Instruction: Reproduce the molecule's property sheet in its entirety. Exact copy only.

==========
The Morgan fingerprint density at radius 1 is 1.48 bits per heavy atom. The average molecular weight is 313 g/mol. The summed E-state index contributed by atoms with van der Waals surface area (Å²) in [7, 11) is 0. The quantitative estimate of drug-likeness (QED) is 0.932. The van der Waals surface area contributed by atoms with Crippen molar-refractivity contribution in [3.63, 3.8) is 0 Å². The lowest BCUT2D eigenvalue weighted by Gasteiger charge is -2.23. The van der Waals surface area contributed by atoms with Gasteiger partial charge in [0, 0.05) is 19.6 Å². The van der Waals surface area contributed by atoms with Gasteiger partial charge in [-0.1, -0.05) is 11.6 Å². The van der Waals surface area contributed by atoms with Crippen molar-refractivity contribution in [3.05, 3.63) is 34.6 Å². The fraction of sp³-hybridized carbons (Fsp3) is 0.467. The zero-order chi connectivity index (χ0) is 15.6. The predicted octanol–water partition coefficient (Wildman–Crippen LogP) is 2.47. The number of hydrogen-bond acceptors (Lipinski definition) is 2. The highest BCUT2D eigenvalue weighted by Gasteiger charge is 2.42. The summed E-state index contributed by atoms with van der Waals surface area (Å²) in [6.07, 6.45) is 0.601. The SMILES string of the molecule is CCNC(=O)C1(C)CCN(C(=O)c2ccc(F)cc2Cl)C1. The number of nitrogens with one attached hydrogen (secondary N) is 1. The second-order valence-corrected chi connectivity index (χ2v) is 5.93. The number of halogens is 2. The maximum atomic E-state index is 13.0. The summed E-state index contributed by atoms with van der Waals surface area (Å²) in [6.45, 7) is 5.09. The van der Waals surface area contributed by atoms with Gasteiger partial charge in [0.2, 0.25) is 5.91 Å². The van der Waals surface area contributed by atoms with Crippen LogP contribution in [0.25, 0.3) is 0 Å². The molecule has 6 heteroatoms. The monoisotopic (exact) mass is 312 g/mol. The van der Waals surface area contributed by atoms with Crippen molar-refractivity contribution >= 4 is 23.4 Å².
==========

The Morgan fingerprint density at radius 1 is 1.48 bits per heavy atom. The average molecular weight is 313 g/mol. The summed E-state index contributed by atoms with van der Waals surface area (Å²) in [7, 11) is 0. The quantitative estimate of drug-likeness (QED) is 0.932. The van der Waals surface area contributed by atoms with Crippen molar-refractivity contribution in [3.63, 3.8) is 0 Å². The lowest BCUT2D eigenvalue weighted by Gasteiger charge is -2.23. The van der Waals surface area contributed by atoms with Gasteiger partial charge in [0, 0.05) is 19.6 Å². The van der Waals surface area contributed by atoms with Gasteiger partial charge in [-0.1, -0.05) is 11.6 Å². The van der Waals surface area contributed by atoms with Crippen molar-refractivity contribution in [3.05, 3.63) is 34.6 Å². The fraction of sp³-hybridized carbons (Fsp3) is 0.467. The zero-order chi connectivity index (χ0) is 15.6. The predicted octanol–water partition coefficient (Wildman–Crippen LogP) is 2.47. The number of hydrogen-bond acceptors (Lipinski definition) is 2. The highest BCUT2D eigenvalue weighted by Gasteiger charge is 2.42. The summed E-state index contributed by atoms with van der Waals surface area (Å²) in [6.07, 6.45) is 0.601. The SMILES string of the molecule is CCNC(=O)C1(C)CCN(C(=O)c2ccc(F)cc2Cl)C1. The number of nitrogens with one attached hydrogen (secondary N) is 1. The second-order valence-corrected chi connectivity index (χ2v) is 5.93. The number of halogens is 2. The maximum atomic E-state index is 13.0. The summed E-state index contributed by atoms with van der Waals surface area (Å²) in [6.45, 7) is 5.09. The van der Waals surface area contributed by atoms with Gasteiger partial charge in [0.2, 0.25) is 5.91 Å². The van der Waals surface area contributed by atoms with Crippen LogP contribution in [0.25, 0.3) is 0 Å². The molecule has 6 heteroatoms. The monoisotopic (exact) mass is 312 g/mol. The van der Waals surface area contributed by atoms with Crippen molar-refractivity contribution >= 4 is 23.4 Å².